If you want to copy this control system, then please consider using a small mains transformer to power it instead of the capacitive dropper scheme detailed here.

Power control

The control circuitry is split between two circuit boards - the first one manages the supply of power to the mains transformer and also generates a regulated 5V rail to power the PIC. Additionally, this board generates the active-low /MAINS-FAIL signal.

The torroidal transformer requires an inrush-limiting function to prevent fuses blowing and lights dimming at power-up. This is usually catered for by connecting a power resistor in series with the transformer for the initial power-on, then shorting out that resistor with a relay after a short delay. This is most commonly done using a circuit like this:

Series soft-start scheme (7K)

As you can see, this makes for an incredibly simple control circuit, that can readily be "retro-fitted" to an existing amplifier if required. The transistor turns the relay on after a short delay, bypassing the soft-start resistor. The power for the relay coil comes from a convenient part of the power supply.

There are a few issues with this control scheme. If for some reason the relay fails to turn on, the equipment remains powered via the soft-start resistor - for something like an audio amplifier, this might go unnoticed if it's used at low levels. Meanwhile the soft-start resistor will rapidly overheat, causing damage to itself or the surrounding circuitry. This failure mode is more common than you might think - the relay contacts can go bad over time, or the control circuit, although simple, can go wrong. Also, the simple (but often used) control circuit shown above doesn't reset as quickly as is desirable, even with the extra diode to help discharge the capacitor. So, very brief power outages can cause fuses to fail.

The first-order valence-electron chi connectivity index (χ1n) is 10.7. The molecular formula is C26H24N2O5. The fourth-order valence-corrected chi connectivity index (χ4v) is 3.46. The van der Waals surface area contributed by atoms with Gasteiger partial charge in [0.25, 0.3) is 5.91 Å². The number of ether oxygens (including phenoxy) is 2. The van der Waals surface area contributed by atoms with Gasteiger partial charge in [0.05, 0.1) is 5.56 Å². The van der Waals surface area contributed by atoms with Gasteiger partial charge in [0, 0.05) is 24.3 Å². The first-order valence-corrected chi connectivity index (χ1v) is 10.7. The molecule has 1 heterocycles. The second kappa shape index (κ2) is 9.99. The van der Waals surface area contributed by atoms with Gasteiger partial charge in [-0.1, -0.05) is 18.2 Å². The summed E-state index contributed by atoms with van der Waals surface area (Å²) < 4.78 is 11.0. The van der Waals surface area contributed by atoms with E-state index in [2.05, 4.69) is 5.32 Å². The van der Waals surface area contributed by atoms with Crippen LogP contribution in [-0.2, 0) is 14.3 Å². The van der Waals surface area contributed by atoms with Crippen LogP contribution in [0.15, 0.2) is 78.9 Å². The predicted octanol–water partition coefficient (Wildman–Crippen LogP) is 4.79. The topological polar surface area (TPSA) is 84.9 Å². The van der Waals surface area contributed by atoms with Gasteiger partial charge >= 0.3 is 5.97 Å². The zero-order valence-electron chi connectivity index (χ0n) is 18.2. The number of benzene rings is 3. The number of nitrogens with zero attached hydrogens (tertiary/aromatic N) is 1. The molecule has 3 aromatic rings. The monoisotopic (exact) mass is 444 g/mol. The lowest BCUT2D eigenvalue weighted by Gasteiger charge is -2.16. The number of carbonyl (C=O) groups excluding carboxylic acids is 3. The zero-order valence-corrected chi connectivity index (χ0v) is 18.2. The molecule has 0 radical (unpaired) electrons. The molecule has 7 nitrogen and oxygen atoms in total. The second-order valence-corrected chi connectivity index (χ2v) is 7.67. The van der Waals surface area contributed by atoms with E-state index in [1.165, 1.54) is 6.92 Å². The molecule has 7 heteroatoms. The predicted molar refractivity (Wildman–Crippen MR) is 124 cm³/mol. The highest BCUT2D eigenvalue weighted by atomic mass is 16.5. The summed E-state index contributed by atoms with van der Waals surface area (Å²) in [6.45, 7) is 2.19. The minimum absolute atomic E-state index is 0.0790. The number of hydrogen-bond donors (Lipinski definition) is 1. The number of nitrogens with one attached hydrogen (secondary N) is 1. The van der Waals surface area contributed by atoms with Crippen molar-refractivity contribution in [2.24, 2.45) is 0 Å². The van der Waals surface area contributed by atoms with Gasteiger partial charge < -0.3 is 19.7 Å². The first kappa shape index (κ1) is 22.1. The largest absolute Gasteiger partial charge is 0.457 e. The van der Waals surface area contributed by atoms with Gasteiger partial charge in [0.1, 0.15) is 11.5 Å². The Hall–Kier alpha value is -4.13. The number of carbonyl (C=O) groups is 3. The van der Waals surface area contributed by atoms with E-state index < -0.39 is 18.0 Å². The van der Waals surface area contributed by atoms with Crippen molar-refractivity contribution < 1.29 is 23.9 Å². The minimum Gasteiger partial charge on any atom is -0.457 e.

The soft-start bypass relay is powered all the time the unit is on, which is wasteful. And the power switch and the soft-start bypass relay end up being connected in series, meaning that the mains has to pass through two sets of contacts - not good for reliability. So I decided quite early on to use a "parallel" scheme:

Parallel soft-start scheme (6K)

Controlling this layout is slightly more complicated, and unlike the series scheme above, it doesn't lend itself to being added to an existing amplifier. At switch on, the power relay is energised, supplying energy via the soft-start resistor, and after a short delay the bypass relay is switched. As above, the power for the bypass relay comes from the secondary side of the mains transformer.

However, the power relay can be switched off once the bypass relay has been energised, saving some energy. Doing this adds an important failsafe - if there is a fault in the power relay or soft-start resistor, or in the power supply of the amplifier, the bypass relay doesn't energise. If there is a fault in the bypass relay or control, the amplifier will simply be switched off when the soft-start relay is de-powered.